Sleep is an anabolic condition that promotes the renewal and growth of the skeletal, immunological, and muscular systems.
Sleep helps to regulate hormones, boost metabolism, maintain a healthy immune system, improve mental function, and increase physical vitality. According to studies, 1/3 of Americans get less than 7 hours of sleep on a regular basis.
Aerobic exercise is recommended by the American Heart Association to improve sleep and cardiovascular health, but little is known about how it compares to other types of exercise in the general population.
In a study directed by Brellenthin and co-investigator Duck-Chul Lee, Ph.D., both of Iowa State University in Ames, 406 inactive people were recruited. Individuals aged from 35 to 70 years old, were obese or overweight (mean BMI 31.2 kg/m2), and had elevated or stage 1 hypertension. They were randomly assigned to either no exercise or 60 minutes of supervised aerobic, resistance, or combination exercise three times per week for a period of 12 months.
The aerobic exercise group, resistance exercise group, and combined exercise group were all subjected to their respective well-known exercise regimens, while the no-exercise group was monitored in the same way. Over the course of the year, exercise adherence was 84 percent, 77 percent, and 85 percent, respectively.
At the beginning and at the end of the study, participants took a range of tests, including the self-reported Pittsburgh Sleep Quality Index (PSQI), which assesses sleep quality.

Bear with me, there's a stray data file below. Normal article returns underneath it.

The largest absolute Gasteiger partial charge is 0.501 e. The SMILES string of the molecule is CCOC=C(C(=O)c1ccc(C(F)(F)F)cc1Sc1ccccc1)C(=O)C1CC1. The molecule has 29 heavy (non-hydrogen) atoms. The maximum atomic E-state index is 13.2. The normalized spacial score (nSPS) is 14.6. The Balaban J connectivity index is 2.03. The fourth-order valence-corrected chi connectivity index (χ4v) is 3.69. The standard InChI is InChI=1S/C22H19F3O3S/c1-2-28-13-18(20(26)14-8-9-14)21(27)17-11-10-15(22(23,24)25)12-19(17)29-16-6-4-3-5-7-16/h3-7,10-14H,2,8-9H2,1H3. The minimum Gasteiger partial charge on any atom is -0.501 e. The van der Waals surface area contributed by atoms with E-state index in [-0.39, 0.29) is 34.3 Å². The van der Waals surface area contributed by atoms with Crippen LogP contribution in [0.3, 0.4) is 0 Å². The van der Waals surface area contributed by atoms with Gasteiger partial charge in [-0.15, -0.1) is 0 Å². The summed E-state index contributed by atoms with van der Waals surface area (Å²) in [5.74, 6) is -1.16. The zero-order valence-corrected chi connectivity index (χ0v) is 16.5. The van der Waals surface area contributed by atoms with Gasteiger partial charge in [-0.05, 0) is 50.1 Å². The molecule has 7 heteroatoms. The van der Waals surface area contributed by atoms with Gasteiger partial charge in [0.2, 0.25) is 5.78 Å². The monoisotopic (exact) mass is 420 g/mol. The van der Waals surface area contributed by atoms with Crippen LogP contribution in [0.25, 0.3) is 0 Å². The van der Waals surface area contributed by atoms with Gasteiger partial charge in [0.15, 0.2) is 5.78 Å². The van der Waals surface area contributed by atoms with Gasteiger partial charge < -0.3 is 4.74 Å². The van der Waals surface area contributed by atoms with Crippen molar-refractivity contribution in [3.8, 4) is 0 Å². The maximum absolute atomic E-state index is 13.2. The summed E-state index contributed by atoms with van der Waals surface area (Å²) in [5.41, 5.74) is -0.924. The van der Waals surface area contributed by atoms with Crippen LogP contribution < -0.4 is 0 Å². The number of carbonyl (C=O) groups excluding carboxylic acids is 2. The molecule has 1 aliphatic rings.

Following the completion of the investigation, the researchers discovered that:
- More than one-third (35%) of study participants had poor sleep quality at the start of the study.
- Sleep duration increased by an average of 40 minutes for the resistance exercise group in 12 months, compared to an increase of about 23 minutes for the aerobic exercise group, about 17 minutes for the combined exercise group, and about 15 minutes for the control group, among the 42 percent of participants who did not get at least 7 hours of sleep at the start of the study.
- The resistance exercise and combination exercise groups improved their sleep efficiency, whereas the aerobic exercise and no exercise groups did not.
- The group allocated to resistance training only saw a small decrease in sleep latency of 3 minutes, with no significant changes in latency in the other participant groups.
- All groups, including the non-exercising group, had some improvement in sleep quality and sleep disruptions.
Therefore, resistance exercise programs could be a novel strategy to promote better sleep and cardiovascular health.
The study’s limitations included the use of self-reported sleep outcomes and a lack of precise information on sleep drugs, despite the fact that 81 percent of participants said they didn’t take any.